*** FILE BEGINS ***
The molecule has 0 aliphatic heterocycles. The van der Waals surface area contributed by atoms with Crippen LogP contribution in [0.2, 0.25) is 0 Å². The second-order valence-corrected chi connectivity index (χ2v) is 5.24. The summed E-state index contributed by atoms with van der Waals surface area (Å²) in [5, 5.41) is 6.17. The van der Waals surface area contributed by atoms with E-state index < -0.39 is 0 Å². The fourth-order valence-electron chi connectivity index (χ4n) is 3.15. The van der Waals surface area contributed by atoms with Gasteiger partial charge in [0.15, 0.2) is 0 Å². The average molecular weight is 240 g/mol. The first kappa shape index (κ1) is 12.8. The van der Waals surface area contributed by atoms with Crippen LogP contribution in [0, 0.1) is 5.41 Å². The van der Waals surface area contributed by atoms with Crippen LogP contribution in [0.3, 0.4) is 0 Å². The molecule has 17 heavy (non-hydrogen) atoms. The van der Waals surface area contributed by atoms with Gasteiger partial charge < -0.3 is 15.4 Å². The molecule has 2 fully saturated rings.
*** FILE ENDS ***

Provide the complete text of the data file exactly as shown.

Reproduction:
The molecule has 0 aliphatic heterocycles. The van der Waals surface area contributed by atoms with Crippen LogP contribution in [0.2, 0.25) is 0 Å². The second-order valence-corrected chi connectivity index (χ2v) is 5.24. The summed E-state index contributed by atoms with van der Waals surface area (Å²) in [5, 5.41) is 6.17. The van der Waals surface area contributed by atoms with E-state index < -0.39 is 0 Å². The fourth-order valence-electron chi connectivity index (χ4n) is 3.15. The van der Waals surface area contributed by atoms with Gasteiger partial charge in [0.15, 0.2) is 0 Å². The average molecular weight is 240 g/mol. The first kappa shape index (κ1) is 12.8. The van der Waals surface area contributed by atoms with Crippen LogP contribution in [0, 0.1) is 5.41 Å². The van der Waals surface area contributed by atoms with Crippen LogP contribution in [0.3, 0.4) is 0 Å². The molecule has 17 heavy (non-hydrogen) atoms. The van der Waals surface area contributed by atoms with Gasteiger partial charge < -0.3 is 15.4 Å². The molecule has 2 fully saturated rings.